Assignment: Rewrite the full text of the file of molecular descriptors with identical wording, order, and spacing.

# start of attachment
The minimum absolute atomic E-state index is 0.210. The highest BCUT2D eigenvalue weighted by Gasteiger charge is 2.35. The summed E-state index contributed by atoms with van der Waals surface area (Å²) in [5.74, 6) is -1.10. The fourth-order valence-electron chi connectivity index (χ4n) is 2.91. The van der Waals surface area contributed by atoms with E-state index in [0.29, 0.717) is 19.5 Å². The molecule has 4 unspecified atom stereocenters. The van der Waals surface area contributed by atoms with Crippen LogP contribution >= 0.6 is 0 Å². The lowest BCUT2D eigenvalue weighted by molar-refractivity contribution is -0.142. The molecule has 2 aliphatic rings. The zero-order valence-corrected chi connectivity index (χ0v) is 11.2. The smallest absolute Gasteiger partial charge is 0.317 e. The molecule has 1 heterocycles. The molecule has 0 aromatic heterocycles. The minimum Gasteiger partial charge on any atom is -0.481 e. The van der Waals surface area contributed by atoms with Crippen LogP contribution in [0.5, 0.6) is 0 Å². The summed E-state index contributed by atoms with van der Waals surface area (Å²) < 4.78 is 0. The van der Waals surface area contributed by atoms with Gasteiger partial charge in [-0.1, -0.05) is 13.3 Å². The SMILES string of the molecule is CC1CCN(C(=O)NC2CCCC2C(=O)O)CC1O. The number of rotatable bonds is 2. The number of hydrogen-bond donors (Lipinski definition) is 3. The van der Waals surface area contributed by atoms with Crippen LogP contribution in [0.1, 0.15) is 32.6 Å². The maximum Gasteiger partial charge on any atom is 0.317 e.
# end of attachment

The minimum absolute atomic E-state index is 0.210. The highest BCUT2D eigenvalue weighted by Gasteiger charge is 2.35. The summed E-state index contributed by atoms with van der Waals surface area (Å²) in [5.74, 6) is -1.10. The fourth-order valence-electron chi connectivity index (χ4n) is 2.91. The van der Waals surface area contributed by atoms with E-state index in [0.29, 0.717) is 19.5 Å². The molecule has 4 unspecified atom stereocenters. The van der Waals surface area contributed by atoms with Crippen LogP contribution >= 0.6 is 0 Å². The lowest BCUT2D eigenvalue weighted by molar-refractivity contribution is -0.142. The molecule has 2 aliphatic rings. The zero-order valence-corrected chi connectivity index (χ0v) is 11.2. The smallest absolute Gasteiger partial charge is 0.317 e. The molecule has 1 heterocycles. The molecule has 0 aromatic heterocycles. The minimum Gasteiger partial charge on any atom is -0.481 e. The van der Waals surface area contributed by atoms with Crippen LogP contribution in [0.5, 0.6) is 0 Å². The summed E-state index contributed by atoms with van der Waals surface area (Å²) < 4.78 is 0. The van der Waals surface area contributed by atoms with Gasteiger partial charge in [-0.1, -0.05) is 13.3 Å². The SMILES string of the molecule is CC1CCN(C(=O)NC2CCCC2C(=O)O)CC1O. The number of rotatable bonds is 2. The number of hydrogen-bond donors (Lipinski definition) is 3. The van der Waals surface area contributed by atoms with Crippen LogP contribution in [0.1, 0.15) is 32.6 Å². The maximum Gasteiger partial charge on any atom is 0.317 e.